Impacts could have profound implications on atmospheric carbon and climate
In a study published in Nature, Marine Biological Laboratory (MBL) senior scientist Gauis Shaver and his colleagues, including lead author Michelle Mack of the University of Florida, describe the dramatic impacts of a massive Arctic wildfire on carbon releases to the atmosphere. The 2007 blaze on the North Slope of the Alaska’s Brooks Mountain Range released 20 times more carbon to the atmosphere than what is annually lost from undisturbed tundra.
As wildfires increase in frequency and size along Alaska’s North Slope, the team contends the disturbances may release large amounts of the greenhouse gas CO2 to the atmosphere and accelerate the transformation of the frozen, treeless tundra of today into a different kind of ecosystem less capable of storing carbon. Together, the impacts could have profound implications on atmospheric carbon and climate.
Arctic tundra landscapes store huge amounts of carbon in cool, wet soils that are insulated by a layer of permanently frozen ground, or permafrost. Fire has been almost nonexistent in Alaska’s North Slope for thousands of years and the effect of fires on the carbon balance of tundra ecosystems is largely unknown. However, with warming temperatures over the past half-century, the climate in the region is in transition, spurring more thunderstorms, lightning, and wildfires.
In 2007 the Anaktuvuk River fire ravaged a 40-by-10 mile swath of tundra about 24 miles north of Toolik Field Station, where Shaver is the principal investigator of the NSF’s Arctic Long-Term Ecological Research project. The blaze was the largest ever recorded in the region.
While the Anaktuvuk River fire scorched only upper soil layers that are about 50 years old, it caused the release of more than two million metric tons of CO2 to the atmosphere. This amount is similar in magnitude to the annual carbon sink for the entire Arctic tundra biome averaged over the last quarter of the twentieth century. According to Shaver and his colleagues, an Arctic regularly disturbed by fire could mean massive releases of CO2 into the atmosphere, a decrease in carbon stocks on land, and a rapid impact on climate.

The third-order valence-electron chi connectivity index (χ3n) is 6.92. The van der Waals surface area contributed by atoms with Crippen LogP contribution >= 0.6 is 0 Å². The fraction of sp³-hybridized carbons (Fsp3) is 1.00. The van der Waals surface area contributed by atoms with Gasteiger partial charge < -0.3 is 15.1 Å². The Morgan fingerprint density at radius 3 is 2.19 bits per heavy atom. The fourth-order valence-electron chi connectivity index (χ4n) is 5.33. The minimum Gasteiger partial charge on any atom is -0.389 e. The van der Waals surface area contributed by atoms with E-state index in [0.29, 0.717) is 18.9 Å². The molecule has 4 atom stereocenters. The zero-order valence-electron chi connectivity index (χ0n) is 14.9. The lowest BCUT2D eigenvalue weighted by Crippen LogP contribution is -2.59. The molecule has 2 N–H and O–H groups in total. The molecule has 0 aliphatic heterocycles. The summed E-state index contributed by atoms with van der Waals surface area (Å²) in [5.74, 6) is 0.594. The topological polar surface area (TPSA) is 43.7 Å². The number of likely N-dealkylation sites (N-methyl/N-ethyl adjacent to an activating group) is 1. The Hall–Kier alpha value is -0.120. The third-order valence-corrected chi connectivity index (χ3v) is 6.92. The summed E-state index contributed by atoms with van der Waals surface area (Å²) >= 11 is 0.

Shaver has been studying the Arctic tundra since the mid-1970s, and he knows how to look for gradual shifts in a landscape that is changing, but very slowly. Large disturbances such as fire—which leave the land open to rapid re-growth—have been rare. As the tundra rebounds from the Anaktuvuk River fire, Shaver and his colleagues are watching closely to see if the fire will nudge a major transformation of the North Slope groundcover that is already slowly underway.
More shrubs are expected to appear in the Arctic landscape as the climate warms, a trend that may be accelerated by the advent of fires. “Satellites tell us there has clearly been a greening of the Arctic over the past 30 years,” Shaver says. Many observations point to a warmer landscape that will be dominated by shrubs, rather than the grasses and mosses of today. Some scientists forecast that large parts of the Arctic tundra will eventually become forest. “A key question is whether the conditions on these burn sites are more favorable for the establishment of new seeds, new species,” Shaver says.
Moreover, the burn, because it is darker, absorbs more solar radiation than undisturbed land. “You have much higher rates of permafrost thawing, and depth of thaw, on the burn,” Shaver says. All of these immediate consequences of the Anaktuvuk River fire reinforce the effects of a warming climate on the Arctic tundra. And the scientists don’t yet know if the land can recover the carbon and energy balance of its pre-burn state, or if they are looking at a “new normal,” Shaver says.
This research was supported by the NSF Division of Environmental Biology, the Division of Biological Infrastructure, and Office of Polar Programs, the National Center for Ecological Analysis and Synthesis, and the Bureau of Land Management Alaska Fire Service and Arctic Field Office.